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Year 10 Geography: Air Quality
Transcript of Year 10 Geography: Air Quality
Our group of geographers have successfully put together a solution to Sydney's air quality.
Genetically modified trees with a greater capacity to intake greenhouse gases and release oxygen as well as the ability to release trace amounts of gases containing bacteria to target specific pollutants in the air, causing no harm to humans or any other animals
by Justin Park, Josh Glass and Josh Ashokan
Year 10 Geography: Air Quality
The air is over polluted because there are increased levels of industrialisation such as cars, factories etc.
Geographical Process that affect Air Quality
Air quality in Sydney is mainly affected by human activity, however Geographical processes also influence the quality of the air. The location of Sydney next to the coast means that large amounts of sea salt are in the air over the city. Also, coastal winds blow smog away which can be a positive influence on air quality. Dust being stirred up into the air by coastal winds is also a geographical process influencing air quality.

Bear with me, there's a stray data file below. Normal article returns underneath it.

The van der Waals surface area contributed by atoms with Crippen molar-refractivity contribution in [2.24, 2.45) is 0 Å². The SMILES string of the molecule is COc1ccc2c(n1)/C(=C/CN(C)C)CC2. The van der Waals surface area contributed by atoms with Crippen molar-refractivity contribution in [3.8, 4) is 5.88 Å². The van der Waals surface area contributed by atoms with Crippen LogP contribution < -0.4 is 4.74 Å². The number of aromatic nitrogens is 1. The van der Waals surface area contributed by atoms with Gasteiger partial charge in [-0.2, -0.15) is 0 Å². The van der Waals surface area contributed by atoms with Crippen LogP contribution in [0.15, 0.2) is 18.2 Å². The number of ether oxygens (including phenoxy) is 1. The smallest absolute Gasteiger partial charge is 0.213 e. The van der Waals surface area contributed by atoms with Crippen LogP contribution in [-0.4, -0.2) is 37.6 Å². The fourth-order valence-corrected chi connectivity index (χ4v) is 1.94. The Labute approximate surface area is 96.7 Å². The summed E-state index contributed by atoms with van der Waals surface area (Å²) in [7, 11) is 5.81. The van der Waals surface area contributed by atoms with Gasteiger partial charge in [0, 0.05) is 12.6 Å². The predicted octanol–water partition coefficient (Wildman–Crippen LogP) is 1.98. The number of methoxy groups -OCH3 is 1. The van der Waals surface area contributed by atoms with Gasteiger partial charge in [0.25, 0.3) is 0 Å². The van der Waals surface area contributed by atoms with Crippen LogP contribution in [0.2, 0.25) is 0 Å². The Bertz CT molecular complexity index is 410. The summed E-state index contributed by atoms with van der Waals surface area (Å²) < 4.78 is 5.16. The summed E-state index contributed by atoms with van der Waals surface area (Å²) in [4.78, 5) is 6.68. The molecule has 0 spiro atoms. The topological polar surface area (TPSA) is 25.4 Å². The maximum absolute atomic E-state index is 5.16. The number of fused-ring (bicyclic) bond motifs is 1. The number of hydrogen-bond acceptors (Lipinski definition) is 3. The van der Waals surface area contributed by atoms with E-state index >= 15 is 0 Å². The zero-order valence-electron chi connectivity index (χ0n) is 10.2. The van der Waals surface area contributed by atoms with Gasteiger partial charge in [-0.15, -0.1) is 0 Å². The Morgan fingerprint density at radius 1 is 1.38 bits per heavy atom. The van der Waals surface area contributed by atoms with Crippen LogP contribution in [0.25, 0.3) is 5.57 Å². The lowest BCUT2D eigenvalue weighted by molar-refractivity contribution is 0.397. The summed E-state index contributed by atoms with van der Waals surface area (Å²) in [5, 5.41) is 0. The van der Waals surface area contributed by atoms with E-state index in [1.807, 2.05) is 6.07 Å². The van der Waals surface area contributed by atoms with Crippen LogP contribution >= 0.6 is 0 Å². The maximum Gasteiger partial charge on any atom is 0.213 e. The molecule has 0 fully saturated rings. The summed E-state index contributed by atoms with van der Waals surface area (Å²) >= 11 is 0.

Human processes are the greater influence on air quality with fuels released from cars, substances released from factories and power stations having huge negative effects on the air quality of Sydney
Monitoring Air Quality
Trees live for hundreds of years, far longer than humans. Chopping down genetically modified trees can be prohibited to prevent numbers from falling. This would mean that the trees spread freely. Special areas for these trees can be allocated to contain them and concentrate the modified trees in areas of Sydney where they are most needed.
Install a Size Selective Inlet (SST) to detect extremely fine particles in the air over Sydney. Once the chemicals have been collected, they are analyzed. Data is compiled monthly to build up a database and monitor Sydney's air quality.
Bigger Problems and Past Decisions
Examples from other cities
In most countries, airports are exempt from air quality monitoring. However, airports are one of the biggest contributors to Sydney's poor air quality. Most of Sydney's air pollution is in the industrial areas such as the CBD. The EPA has set particle standards to be followed in populated areas in the National Environment Protection Measure (Ambient Air Quality). The EPA also monitor the particles in the air and research them with funding from their stakeholders. Once they find out what is required to kill the chemical they find out if it is possible to do so without creating hazards for human and other animals.
Since our idea is very unique it is hard to borrow ideas from other countries. However, the techniques that they are using could also be applied to Sydney because some of the sources of pollution are the same. In Europe, a vehicle called the Euro Vehicle has been designed and only emits extremely fine particles as opposed to normal cars which are contributing greatly to the smog.